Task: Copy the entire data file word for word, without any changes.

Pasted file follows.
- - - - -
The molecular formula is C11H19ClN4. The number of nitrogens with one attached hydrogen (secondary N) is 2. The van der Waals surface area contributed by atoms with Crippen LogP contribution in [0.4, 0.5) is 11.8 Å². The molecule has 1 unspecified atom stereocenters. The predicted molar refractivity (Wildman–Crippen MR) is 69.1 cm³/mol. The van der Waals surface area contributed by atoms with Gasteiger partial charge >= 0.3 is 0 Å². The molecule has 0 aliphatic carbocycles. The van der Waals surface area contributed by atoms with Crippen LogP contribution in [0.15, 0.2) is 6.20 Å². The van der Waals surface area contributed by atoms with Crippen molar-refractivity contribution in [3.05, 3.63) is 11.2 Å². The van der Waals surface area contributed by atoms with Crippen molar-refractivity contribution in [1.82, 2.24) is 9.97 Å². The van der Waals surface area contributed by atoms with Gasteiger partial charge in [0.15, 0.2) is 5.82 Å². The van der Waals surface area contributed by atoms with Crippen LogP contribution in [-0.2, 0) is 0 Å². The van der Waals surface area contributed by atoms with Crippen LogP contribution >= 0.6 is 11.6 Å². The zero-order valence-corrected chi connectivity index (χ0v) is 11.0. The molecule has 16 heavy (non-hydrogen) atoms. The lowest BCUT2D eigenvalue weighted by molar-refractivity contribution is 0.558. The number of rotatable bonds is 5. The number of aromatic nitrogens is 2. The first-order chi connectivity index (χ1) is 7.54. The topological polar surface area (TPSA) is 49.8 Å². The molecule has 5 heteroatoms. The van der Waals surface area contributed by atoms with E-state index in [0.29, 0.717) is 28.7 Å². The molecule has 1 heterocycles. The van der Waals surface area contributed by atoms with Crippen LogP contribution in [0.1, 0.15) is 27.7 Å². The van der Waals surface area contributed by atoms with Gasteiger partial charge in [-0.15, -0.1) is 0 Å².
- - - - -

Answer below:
The molecular formula is C11H19ClN4. The number of nitrogens with one attached hydrogen (secondary N) is 2. The van der Waals surface area contributed by atoms with Crippen LogP contribution in [0.4, 0.5) is 11.8 Å². The molecule has 1 unspecified atom stereocenters. The predicted molar refractivity (Wildman–Crippen MR) is 69.1 cm³/mol. The van der Waals surface area contributed by atoms with Gasteiger partial charge >= 0.3 is 0 Å². The molecule has 0 aliphatic carbocycles. The van der Waals surface area contributed by atoms with Crippen LogP contribution in [0.15, 0.2) is 6.20 Å². The van der Waals surface area contributed by atoms with Crippen molar-refractivity contribution in [3.05, 3.63) is 11.2 Å². The van der Waals surface area contributed by atoms with Crippen molar-refractivity contribution in [1.82, 2.24) is 9.97 Å². The van der Waals surface area contributed by atoms with Gasteiger partial charge in [0.15, 0.2) is 5.82 Å². The van der Waals surface area contributed by atoms with Crippen LogP contribution in [-0.2, 0) is 0 Å². The van der Waals surface area contributed by atoms with Crippen LogP contribution >= 0.6 is 11.6 Å². The zero-order valence-corrected chi connectivity index (χ0v) is 11.0. The molecule has 16 heavy (non-hydrogen) atoms. The lowest BCUT2D eigenvalue weighted by molar-refractivity contribution is 0.558. The number of rotatable bonds is 5. The number of aromatic nitrogens is 2. The first-order chi connectivity index (χ1) is 7.54. The topological polar surface area (TPSA) is 49.8 Å². The molecule has 5 heteroatoms. The van der Waals surface area contributed by atoms with E-state index in [0.29, 0.717) is 28.7 Å². The molecule has 1 heterocycles. The van der Waals surface area contributed by atoms with Crippen LogP contribution in [0.1, 0.15) is 27.7 Å². The van der Waals surface area contributed by atoms with Gasteiger partial charge in [-0.15, -0.1) is 0 Å².